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Ukraine cites Moscow attack as sign of Russian weakness

FILE - In this photograph distributed by the Russian state agency Sputnik, President Vladimir Putin holds a meeting on measures taken after the massacre in the Crocus City Hall. In the aftermath of the attack, Putin tried to tie the gunmen to Ukraine, which Kyiv flatly denied.
FILE - In this photograph distributed by the Russian state agency Sputnik, President Vladimir Putin holds a meeting on measures taken after the massacre in the Crocus City Hall. In the aftermath of the attack, Putin tried to tie the gunmen to Ukraine, which Kyiv flatly denied.

Weaknesses in the power model built by Russian President Vladimir Putin were exposed by the state’s inability to protect people against last week’s terrorist attack on a Moscow concert hall or respond to advance warnings from Western special services, a Ukrainian defense spokesperson said Tuesday.

Andriy Yusov, spokesperson for the Main Intelligence Directorate of the Ministry of Defense of Ukraine, told VOA’s Ukrainian Service that Putin's vulnerability became apparent, including to his closest circle.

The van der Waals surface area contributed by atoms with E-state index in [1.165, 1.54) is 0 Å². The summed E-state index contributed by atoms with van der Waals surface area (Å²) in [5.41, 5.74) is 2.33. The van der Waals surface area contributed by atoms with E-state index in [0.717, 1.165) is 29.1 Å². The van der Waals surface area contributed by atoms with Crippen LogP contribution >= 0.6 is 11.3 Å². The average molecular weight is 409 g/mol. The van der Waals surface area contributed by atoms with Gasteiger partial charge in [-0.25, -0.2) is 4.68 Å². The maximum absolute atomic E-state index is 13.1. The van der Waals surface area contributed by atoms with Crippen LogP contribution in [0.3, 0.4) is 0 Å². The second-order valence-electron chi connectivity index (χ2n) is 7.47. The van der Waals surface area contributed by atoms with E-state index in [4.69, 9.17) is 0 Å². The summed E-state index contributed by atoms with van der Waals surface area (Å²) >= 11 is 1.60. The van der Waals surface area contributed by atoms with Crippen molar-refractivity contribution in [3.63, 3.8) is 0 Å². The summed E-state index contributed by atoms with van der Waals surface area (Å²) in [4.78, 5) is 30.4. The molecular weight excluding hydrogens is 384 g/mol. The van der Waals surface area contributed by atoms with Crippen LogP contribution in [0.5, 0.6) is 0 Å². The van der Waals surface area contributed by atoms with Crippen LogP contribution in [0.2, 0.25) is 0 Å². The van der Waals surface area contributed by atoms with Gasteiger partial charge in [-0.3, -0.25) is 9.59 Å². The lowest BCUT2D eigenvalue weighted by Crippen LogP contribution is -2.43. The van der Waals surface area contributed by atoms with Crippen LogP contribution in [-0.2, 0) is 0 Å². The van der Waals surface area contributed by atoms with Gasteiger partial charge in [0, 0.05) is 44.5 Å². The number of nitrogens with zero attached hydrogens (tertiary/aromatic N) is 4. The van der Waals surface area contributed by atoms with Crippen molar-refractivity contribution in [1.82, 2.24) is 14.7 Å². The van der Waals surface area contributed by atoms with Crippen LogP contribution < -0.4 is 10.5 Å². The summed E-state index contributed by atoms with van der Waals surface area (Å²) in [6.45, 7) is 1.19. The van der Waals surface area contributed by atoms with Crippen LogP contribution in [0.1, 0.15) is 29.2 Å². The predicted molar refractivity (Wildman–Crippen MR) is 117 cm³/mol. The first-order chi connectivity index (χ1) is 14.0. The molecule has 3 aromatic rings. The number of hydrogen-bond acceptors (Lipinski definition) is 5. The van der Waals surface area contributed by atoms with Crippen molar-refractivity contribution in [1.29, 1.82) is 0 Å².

Yusov noted during an interview in Washington that the military intelligence of Ukraine has no reason not to trust the conclusions of the U.S. intelligence that the Islamic State-Khorasan group is responsible.

Earlier, a U.S. State Department official confirmed to VOA that the United States gathered intelligence suggesting IS-Khorasan was planning an "imminent" attack in the Russian capital, leading to a warning earlier this month from the U.S. Embassy in Moscow.

Russia continues to try to shift blame to Ukraine for the attack. On Tuesday, Russian media quoted Alexander Bortnikov, the director of Russia's FSB, saying that American, British and Ukrainian special services may be involved in the attack.

Yusov once again denied Ukraine's involvement and suggested the attack itself and the Russian disinformation campaign around it might help the Kremlin to mobilize more Russians for war against Ukraine and recast Russia's image from an aggressor to a victim.

This interview has been edited for brevity and clarity.

VOA: Putin and his subordinates are trying to tie the terror attack near Moscow with Ukraine. Considering their new arguments, do you have anything to add to the original response, denouncing it as nonsense?